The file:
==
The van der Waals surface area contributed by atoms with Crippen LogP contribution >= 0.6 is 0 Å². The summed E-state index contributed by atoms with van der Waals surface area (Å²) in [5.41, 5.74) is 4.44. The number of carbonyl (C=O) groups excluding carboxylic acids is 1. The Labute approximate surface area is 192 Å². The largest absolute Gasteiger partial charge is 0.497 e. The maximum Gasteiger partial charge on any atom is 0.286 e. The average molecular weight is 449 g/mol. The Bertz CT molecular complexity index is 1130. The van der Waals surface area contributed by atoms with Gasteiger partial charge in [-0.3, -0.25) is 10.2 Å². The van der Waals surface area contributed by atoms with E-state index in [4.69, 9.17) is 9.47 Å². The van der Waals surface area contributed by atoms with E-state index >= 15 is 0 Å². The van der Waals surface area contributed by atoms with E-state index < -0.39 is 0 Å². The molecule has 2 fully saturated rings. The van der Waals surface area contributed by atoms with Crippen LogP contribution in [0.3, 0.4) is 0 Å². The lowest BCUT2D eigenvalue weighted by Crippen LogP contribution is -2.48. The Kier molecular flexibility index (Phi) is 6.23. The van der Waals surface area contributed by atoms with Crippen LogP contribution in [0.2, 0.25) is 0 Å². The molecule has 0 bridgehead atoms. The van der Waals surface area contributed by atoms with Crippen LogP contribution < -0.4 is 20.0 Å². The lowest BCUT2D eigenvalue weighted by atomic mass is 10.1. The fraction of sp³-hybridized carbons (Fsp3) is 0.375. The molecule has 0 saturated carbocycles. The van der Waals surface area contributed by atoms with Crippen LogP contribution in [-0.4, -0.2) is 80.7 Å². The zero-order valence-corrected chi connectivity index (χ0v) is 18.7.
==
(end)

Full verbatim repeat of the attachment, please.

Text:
The van der Waals surface area contributed by atoms with Crippen LogP contribution >= 0.6 is 0 Å². The summed E-state index contributed by atoms with van der Waals surface area (Å²) in [5.41, 5.74) is 4.44. The number of carbonyl (C=O) groups excluding carboxylic acids is 1. The Labute approximate surface area is 192 Å². The largest absolute Gasteiger partial charge is 0.497 e. The maximum Gasteiger partial charge on any atom is 0.286 e. The average molecular weight is 449 g/mol. The Bertz CT molecular complexity index is 1130. The van der Waals surface area contributed by atoms with Gasteiger partial charge in [-0.3, -0.25) is 10.2 Å². The van der Waals surface area contributed by atoms with E-state index in [4.69, 9.17) is 9.47 Å². The van der Waals surface area contributed by atoms with E-state index >= 15 is 0 Å². The van der Waals surface area contributed by atoms with E-state index < -0.39 is 0 Å². The molecule has 2 fully saturated rings. The van der Waals surface area contributed by atoms with Crippen LogP contribution in [0.3, 0.4) is 0 Å². The lowest BCUT2D eigenvalue weighted by Crippen LogP contribution is -2.48. The Kier molecular flexibility index (Phi) is 6.23. The van der Waals surface area contributed by atoms with Crippen LogP contribution in [0.2, 0.25) is 0 Å². The molecule has 0 bridgehead atoms. The van der Waals surface area contributed by atoms with Crippen LogP contribution < -0.4 is 20.0 Å². The lowest BCUT2D eigenvalue weighted by atomic mass is 10.1. The fraction of sp³-hybridized carbons (Fsp3) is 0.375. The molecule has 0 saturated carbocycles. The van der Waals surface area contributed by atoms with Crippen LogP contribution in [-0.4, -0.2) is 80.7 Å². The zero-order valence-corrected chi connectivity index (χ0v) is 18.7.